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Timeline / Citizenship, Services, and Sovereignty / 1953: Congress seeks to abolish tribes, relocate American Indians

1953: Congress seeks to abolish tribes, relocate American Indians

Congress passes a resolution beginning a federal policy of termination, through which American Indian tribes will be disbanded and their land sold. A companion policy of “relocation” moves Indians off reservations and into urban areas. Through these policies, the Bureau of Indian Affairs plans to move thousands of American Indian peoples to cities and urban jobs.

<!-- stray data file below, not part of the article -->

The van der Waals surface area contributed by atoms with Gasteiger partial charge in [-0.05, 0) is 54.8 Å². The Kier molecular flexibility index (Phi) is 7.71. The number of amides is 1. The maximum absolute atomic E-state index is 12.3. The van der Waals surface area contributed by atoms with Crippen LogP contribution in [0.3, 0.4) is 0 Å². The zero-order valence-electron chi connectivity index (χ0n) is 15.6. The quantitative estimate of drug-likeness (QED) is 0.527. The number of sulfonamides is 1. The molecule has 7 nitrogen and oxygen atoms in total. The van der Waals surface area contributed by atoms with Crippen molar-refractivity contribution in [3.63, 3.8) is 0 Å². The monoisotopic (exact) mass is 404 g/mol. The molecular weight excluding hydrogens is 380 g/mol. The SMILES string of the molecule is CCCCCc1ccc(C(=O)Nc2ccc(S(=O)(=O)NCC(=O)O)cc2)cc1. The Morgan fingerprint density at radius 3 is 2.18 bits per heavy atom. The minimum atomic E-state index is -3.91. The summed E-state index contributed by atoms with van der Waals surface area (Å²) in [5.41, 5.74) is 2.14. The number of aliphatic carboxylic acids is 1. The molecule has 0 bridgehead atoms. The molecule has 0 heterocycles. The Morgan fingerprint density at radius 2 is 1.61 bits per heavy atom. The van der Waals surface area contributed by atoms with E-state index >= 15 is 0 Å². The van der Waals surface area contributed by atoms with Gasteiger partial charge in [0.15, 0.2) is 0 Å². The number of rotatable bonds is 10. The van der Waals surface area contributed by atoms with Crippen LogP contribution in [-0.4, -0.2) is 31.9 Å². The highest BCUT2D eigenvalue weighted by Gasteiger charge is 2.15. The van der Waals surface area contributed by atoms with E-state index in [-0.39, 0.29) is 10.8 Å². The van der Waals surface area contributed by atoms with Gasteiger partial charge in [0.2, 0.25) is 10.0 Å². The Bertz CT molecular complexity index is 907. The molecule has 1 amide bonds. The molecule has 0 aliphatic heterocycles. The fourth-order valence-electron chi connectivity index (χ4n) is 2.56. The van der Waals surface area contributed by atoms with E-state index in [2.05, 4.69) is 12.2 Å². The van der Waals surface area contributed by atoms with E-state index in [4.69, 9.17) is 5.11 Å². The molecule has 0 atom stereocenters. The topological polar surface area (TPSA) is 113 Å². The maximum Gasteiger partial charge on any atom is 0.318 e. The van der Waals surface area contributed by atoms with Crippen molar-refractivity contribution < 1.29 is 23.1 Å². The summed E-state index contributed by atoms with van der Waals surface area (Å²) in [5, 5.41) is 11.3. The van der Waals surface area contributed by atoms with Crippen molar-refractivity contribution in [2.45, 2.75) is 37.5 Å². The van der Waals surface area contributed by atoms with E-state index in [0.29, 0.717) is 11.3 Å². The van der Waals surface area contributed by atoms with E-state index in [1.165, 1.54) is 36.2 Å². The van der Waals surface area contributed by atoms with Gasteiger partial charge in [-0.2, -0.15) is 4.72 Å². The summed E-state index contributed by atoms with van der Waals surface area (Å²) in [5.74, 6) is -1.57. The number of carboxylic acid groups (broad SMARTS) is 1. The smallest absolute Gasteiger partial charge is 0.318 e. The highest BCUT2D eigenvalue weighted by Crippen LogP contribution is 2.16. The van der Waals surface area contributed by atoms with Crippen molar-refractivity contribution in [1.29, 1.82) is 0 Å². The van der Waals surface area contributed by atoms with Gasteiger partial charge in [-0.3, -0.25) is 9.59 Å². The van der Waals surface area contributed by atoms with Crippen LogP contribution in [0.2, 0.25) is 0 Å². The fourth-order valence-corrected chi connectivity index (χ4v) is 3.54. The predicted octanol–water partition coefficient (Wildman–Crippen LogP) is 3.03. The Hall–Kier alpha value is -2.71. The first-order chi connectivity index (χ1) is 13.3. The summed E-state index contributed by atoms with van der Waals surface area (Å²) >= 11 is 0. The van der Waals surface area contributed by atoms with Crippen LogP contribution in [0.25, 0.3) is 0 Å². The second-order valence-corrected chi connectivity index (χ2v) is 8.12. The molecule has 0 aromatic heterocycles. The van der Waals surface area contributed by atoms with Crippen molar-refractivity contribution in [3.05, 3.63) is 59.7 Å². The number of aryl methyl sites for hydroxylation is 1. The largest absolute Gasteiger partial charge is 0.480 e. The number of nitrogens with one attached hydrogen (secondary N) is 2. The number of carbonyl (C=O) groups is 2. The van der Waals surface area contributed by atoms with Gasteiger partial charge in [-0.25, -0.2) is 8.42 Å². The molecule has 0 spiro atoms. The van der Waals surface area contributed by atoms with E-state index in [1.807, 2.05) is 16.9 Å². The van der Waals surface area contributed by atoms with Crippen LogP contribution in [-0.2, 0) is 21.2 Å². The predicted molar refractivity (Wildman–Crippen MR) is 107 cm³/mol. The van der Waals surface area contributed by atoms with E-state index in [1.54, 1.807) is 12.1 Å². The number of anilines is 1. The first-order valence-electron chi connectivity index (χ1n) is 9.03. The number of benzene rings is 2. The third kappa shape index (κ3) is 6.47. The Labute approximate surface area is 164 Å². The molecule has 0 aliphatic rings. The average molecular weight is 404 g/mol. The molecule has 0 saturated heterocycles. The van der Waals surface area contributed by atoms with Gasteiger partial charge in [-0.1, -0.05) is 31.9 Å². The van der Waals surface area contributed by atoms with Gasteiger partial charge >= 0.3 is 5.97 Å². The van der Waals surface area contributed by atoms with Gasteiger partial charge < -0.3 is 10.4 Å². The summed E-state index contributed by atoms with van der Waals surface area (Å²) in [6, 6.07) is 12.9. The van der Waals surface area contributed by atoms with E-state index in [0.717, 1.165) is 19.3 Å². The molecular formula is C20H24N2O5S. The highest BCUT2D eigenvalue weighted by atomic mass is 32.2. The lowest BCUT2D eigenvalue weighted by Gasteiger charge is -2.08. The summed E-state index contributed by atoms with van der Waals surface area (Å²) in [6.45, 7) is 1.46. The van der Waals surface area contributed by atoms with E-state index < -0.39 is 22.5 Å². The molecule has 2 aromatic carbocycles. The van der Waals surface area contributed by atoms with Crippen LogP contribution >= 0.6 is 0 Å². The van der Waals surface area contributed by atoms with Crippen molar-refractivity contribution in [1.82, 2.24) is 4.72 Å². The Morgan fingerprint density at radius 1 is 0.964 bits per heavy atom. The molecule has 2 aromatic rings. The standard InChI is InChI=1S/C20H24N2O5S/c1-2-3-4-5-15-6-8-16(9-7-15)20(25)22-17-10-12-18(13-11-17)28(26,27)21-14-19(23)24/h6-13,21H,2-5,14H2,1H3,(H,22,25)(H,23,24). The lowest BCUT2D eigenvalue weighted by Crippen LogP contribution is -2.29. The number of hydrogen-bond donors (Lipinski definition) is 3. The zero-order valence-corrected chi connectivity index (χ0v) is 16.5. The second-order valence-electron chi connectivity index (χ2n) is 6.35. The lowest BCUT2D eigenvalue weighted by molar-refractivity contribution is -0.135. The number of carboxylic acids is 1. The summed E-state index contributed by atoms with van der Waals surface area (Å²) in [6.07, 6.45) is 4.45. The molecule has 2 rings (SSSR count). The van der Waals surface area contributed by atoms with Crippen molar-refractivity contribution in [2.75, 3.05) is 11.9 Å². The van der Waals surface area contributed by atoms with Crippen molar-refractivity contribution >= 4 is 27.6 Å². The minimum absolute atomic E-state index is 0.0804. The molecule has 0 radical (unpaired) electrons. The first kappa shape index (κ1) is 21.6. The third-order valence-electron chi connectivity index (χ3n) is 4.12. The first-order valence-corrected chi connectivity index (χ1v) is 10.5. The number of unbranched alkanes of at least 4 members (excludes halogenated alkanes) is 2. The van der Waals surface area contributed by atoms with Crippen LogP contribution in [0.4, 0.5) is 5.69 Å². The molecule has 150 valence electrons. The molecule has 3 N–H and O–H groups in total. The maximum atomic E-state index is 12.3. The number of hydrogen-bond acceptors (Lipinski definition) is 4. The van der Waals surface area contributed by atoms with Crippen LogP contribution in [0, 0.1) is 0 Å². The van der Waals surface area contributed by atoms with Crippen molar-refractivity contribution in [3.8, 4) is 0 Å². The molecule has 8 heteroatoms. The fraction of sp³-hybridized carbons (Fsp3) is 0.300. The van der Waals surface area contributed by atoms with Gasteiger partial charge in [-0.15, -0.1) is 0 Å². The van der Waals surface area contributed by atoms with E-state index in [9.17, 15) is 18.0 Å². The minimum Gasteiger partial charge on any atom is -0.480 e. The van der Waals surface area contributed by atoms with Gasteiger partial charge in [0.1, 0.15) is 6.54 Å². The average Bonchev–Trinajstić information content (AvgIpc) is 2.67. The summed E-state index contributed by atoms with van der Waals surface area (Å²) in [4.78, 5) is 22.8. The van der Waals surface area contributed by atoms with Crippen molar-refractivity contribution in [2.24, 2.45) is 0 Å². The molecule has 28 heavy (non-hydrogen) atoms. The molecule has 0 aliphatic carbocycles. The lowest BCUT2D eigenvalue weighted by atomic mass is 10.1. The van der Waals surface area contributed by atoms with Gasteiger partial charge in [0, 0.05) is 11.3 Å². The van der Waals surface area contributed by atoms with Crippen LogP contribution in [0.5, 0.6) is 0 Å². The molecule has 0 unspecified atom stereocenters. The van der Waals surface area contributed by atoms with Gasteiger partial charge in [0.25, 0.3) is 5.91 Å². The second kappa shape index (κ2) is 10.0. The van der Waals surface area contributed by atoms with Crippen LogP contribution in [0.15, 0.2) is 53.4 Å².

“Nothing else that Congress can do causes tribal members to lose more of their rights than termination. Termination is the ultimate weapon of Congress and ultimate fear of tribes. Despite its drastic effect, the Supreme Court has held that Congress has the power under the Commerce Clause to terminate a tribe.” —Stephen L. Pevar, The Rights of Indians and Tribes: The Basic ACLU Guide to Indian and Tribal Rights, 1992

Federal-Tribal Relations, Land and Water, Native Rights
Arctic, California, Great Basin, Great Plains, Northeast, Northwest Coast, Plateau, Southeast, Southwest, Subarctic

Bureau of Indian Affairs relocation brochure distributed to Native Americans, 1950s. Although some Native American chose to move off reservations to urban areas, fifty percent returned home to their families and reservations within five years because of a lack of job opportunities, education, and social services.

Courtesy National Archives and Records Administration